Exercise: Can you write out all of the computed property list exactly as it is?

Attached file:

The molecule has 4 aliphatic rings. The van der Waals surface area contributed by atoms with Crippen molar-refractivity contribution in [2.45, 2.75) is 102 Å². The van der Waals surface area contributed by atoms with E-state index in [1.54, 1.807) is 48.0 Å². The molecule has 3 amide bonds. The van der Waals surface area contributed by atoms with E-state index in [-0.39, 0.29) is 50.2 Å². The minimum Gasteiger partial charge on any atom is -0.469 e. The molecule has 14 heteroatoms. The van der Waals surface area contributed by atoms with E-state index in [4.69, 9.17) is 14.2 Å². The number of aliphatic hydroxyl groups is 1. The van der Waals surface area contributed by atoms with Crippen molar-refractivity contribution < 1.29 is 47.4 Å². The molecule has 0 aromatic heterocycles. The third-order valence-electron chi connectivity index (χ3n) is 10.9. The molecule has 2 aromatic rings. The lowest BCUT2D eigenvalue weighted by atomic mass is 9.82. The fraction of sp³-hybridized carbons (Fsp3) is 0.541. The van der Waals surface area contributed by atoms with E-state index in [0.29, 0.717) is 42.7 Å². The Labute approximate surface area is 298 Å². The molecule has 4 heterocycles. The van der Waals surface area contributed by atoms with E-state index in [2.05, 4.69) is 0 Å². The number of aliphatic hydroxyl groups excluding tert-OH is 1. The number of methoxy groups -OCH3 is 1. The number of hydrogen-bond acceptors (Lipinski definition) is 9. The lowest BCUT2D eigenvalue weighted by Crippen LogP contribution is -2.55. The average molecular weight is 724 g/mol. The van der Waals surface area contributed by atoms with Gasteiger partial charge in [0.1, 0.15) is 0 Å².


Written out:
The molecule has 4 aliphatic rings. The van der Waals surface area contributed by atoms with Crippen molar-refractivity contribution in [2.45, 2.75) is 102 Å². The van der Waals surface area contributed by atoms with E-state index in [1.54, 1.807) is 48.0 Å². The molecule has 3 amide bonds. The van der Waals surface area contributed by atoms with E-state index in [-0.39, 0.29) is 50.2 Å². The minimum Gasteiger partial charge on any atom is -0.469 e. The molecule has 14 heteroatoms. The van der Waals surface area contributed by atoms with E-state index in [4.69, 9.17) is 14.2 Å². The number of aliphatic hydroxyl groups is 1. The van der Waals surface area contributed by atoms with Crippen molar-refractivity contribution < 1.29 is 47.4 Å². The molecule has 0 aromatic heterocycles. The third-order valence-electron chi connectivity index (χ3n) is 10.9. The molecule has 2 aromatic rings. The lowest BCUT2D eigenvalue weighted by atomic mass is 9.82. The fraction of sp³-hybridized carbons (Fsp3) is 0.541. The van der Waals surface area contributed by atoms with E-state index in [0.29, 0.717) is 42.7 Å². The Labute approximate surface area is 298 Å². The molecule has 4 heterocycles. The van der Waals surface area contributed by atoms with E-state index in [2.05, 4.69) is 0 Å². The number of aliphatic hydroxyl groups excluding tert-OH is 1. The number of methoxy groups -OCH3 is 1. The number of hydrogen-bond acceptors (Lipinski definition) is 9. The lowest BCUT2D eigenvalue weighted by Crippen LogP contribution is -2.55. The average molecular weight is 724 g/mol. The van der Waals surface area contributed by atoms with Gasteiger partial charge in [0.1, 0.15) is 0 Å².